Jamaica itself is a diverse, historically significant venue for culture, commerce, and living, but Saturday it will be transformed to display the multi-cultured and dynamic makeup of Queens. From 11 a.m. until 7 p.m., people of every age and background are welcomed and invited to enjoy the day’s fun.
Along the stretch of the avenue, specific blocks will feature activities for everyone.
For those attending the JAMS Festival for the first time, or who may be interested in learning about the event’s 10-year history, there will be the Memory Lane block, a photographic retrospective of the last decade of JAMS Festivals.
If you love art, there will be an Urban Folks Exhibition block featuring the craftsmanship of local artisans, and instructors who will demonstrate expert art techniques in an interactive area. There will also be the Emerging Artist Stages. Although not a block unto itself, it will be a showcase featuring local talent and works of upcoming artists.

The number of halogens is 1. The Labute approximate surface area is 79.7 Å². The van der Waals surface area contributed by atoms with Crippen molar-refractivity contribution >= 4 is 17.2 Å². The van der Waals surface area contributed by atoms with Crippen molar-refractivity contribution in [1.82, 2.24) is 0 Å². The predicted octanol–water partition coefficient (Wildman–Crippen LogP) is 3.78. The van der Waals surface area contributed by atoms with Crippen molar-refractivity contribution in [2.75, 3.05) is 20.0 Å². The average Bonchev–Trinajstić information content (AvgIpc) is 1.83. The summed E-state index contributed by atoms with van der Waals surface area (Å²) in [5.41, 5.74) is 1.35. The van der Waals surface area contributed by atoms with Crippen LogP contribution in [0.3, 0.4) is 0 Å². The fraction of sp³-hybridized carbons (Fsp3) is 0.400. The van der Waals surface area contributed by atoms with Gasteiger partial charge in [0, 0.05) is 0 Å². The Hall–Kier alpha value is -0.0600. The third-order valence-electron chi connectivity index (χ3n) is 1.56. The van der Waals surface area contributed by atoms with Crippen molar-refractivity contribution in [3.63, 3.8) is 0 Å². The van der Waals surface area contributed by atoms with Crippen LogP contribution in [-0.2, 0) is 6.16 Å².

For others looking for advice and ideas on how to relax and stay cool this summer, the Health, Wellness, and Sports block will be holding demonstrations for the public.
For people with children looking for some family fun, the JAMS Festival has designated a special area. Called Just For the Kids, the block will have carnival treats like fresh popcorn, amusing clowns, artistic face painters, balloon sculptors, and free rides.
Speaking of rides, there will also be a special block dedicated to more grown-up rides. Called Car Show, that is simply what it is. This block is said to feature tricked-out cars, choppers and motorcycles for those who appreciate an exotic ride.
In addition to these activities, there will also be a main stage - A Taste of JAMS - located on Jamaica Avenue and 164th Street. It’ll serve as a venue for live entertainment featuring local favorites, as well as some world-renowned artists.
Scheduled to perform at 12:30 p.m. will be an assortment of local and emerging entertainers.